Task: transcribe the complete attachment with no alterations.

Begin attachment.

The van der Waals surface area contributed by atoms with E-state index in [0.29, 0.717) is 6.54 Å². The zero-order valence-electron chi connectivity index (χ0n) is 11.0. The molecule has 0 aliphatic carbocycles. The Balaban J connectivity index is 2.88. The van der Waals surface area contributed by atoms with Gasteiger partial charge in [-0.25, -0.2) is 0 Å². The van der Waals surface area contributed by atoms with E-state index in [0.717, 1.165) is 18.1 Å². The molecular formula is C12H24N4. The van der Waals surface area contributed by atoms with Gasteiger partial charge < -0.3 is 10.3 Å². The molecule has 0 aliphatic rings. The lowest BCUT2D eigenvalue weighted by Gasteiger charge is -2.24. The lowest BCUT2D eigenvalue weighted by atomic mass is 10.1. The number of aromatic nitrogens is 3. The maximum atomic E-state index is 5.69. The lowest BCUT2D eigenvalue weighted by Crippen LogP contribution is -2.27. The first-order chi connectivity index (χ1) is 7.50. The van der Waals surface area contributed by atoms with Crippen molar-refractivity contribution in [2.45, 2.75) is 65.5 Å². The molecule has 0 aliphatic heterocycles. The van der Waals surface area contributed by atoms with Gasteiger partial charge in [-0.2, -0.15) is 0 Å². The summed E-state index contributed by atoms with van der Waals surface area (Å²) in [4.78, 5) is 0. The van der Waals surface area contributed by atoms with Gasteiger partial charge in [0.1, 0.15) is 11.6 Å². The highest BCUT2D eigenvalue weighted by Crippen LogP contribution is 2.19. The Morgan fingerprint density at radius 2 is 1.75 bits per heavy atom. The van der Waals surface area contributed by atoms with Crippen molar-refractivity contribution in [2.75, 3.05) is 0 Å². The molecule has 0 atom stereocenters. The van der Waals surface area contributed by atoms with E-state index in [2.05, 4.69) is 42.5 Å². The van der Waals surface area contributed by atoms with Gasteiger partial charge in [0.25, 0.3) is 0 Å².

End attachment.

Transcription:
The van der Waals surface area contributed by atoms with E-state index in [0.29, 0.717) is 6.54 Å². The zero-order valence-electron chi connectivity index (χ0n) is 11.0. The molecule has 0 aliphatic carbocycles. The Balaban J connectivity index is 2.88. The van der Waals surface area contributed by atoms with Gasteiger partial charge in [-0.25, -0.2) is 0 Å². The van der Waals surface area contributed by atoms with E-state index in [0.717, 1.165) is 18.1 Å². The molecular formula is C12H24N4. The van der Waals surface area contributed by atoms with Gasteiger partial charge < -0.3 is 10.3 Å². The molecule has 0 aliphatic rings. The lowest BCUT2D eigenvalue weighted by Gasteiger charge is -2.24. The lowest BCUT2D eigenvalue weighted by atomic mass is 10.1. The number of aromatic nitrogens is 3. The maximum atomic E-state index is 5.69. The lowest BCUT2D eigenvalue weighted by Crippen LogP contribution is -2.27. The first-order chi connectivity index (χ1) is 7.50. The van der Waals surface area contributed by atoms with Crippen molar-refractivity contribution in [2.45, 2.75) is 65.5 Å². The molecule has 0 aliphatic heterocycles. The van der Waals surface area contributed by atoms with Gasteiger partial charge in [-0.2, -0.15) is 0 Å². The summed E-state index contributed by atoms with van der Waals surface area (Å²) in [4.78, 5) is 0. The van der Waals surface area contributed by atoms with Gasteiger partial charge in [0.1, 0.15) is 11.6 Å². The highest BCUT2D eigenvalue weighted by Crippen LogP contribution is 2.19. The Morgan fingerprint density at radius 2 is 1.75 bits per heavy atom. The van der Waals surface area contributed by atoms with Crippen molar-refractivity contribution in [2.75, 3.05) is 0 Å². The molecule has 0 atom stereocenters. The van der Waals surface area contributed by atoms with E-state index in [2.05, 4.69) is 42.5 Å². The van der Waals surface area contributed by atoms with Gasteiger partial charge in [0.25, 0.3) is 0 Å².